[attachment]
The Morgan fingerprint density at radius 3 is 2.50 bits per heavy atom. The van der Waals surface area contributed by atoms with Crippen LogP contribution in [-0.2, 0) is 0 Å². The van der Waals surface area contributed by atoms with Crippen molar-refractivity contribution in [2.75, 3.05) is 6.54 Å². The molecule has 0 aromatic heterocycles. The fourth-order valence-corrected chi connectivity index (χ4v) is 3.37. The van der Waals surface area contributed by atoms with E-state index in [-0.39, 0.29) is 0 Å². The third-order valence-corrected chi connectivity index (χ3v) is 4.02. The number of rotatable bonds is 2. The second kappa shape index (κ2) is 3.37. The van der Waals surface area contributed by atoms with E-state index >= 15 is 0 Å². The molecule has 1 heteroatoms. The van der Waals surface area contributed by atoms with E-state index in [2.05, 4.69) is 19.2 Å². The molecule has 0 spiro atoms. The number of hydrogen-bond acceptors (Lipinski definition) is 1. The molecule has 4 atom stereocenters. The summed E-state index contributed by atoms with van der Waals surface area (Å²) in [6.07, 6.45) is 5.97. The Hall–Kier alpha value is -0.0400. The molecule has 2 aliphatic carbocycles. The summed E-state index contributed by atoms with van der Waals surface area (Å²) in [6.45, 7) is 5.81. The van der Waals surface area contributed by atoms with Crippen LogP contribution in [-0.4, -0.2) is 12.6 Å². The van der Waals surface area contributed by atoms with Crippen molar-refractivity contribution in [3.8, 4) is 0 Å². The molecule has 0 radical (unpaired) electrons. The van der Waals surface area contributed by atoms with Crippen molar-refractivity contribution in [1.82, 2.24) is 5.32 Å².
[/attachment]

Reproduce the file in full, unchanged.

The Morgan fingerprint density at radius 3 is 2.50 bits per heavy atom. The van der Waals surface area contributed by atoms with Crippen LogP contribution in [-0.2, 0) is 0 Å². The van der Waals surface area contributed by atoms with Crippen molar-refractivity contribution in [2.75, 3.05) is 6.54 Å². The molecule has 0 aromatic heterocycles. The fourth-order valence-corrected chi connectivity index (χ4v) is 3.37. The van der Waals surface area contributed by atoms with E-state index in [-0.39, 0.29) is 0 Å². The third-order valence-corrected chi connectivity index (χ3v) is 4.02. The number of rotatable bonds is 2. The second kappa shape index (κ2) is 3.37. The van der Waals surface area contributed by atoms with E-state index >= 15 is 0 Å². The molecule has 1 heteroatoms. The van der Waals surface area contributed by atoms with E-state index in [2.05, 4.69) is 19.2 Å². The molecule has 0 spiro atoms. The number of hydrogen-bond acceptors (Lipinski definition) is 1. The molecule has 4 atom stereocenters. The summed E-state index contributed by atoms with van der Waals surface area (Å²) in [6.07, 6.45) is 5.97. The Hall–Kier alpha value is -0.0400. The molecule has 2 aliphatic carbocycles. The summed E-state index contributed by atoms with van der Waals surface area (Å²) in [6.45, 7) is 5.81. The van der Waals surface area contributed by atoms with Crippen LogP contribution in [-0.4, -0.2) is 12.6 Å². The van der Waals surface area contributed by atoms with Crippen molar-refractivity contribution in [3.8, 4) is 0 Å². The molecule has 0 radical (unpaired) electrons. The van der Waals surface area contributed by atoms with Crippen molar-refractivity contribution in [1.82, 2.24) is 5.32 Å².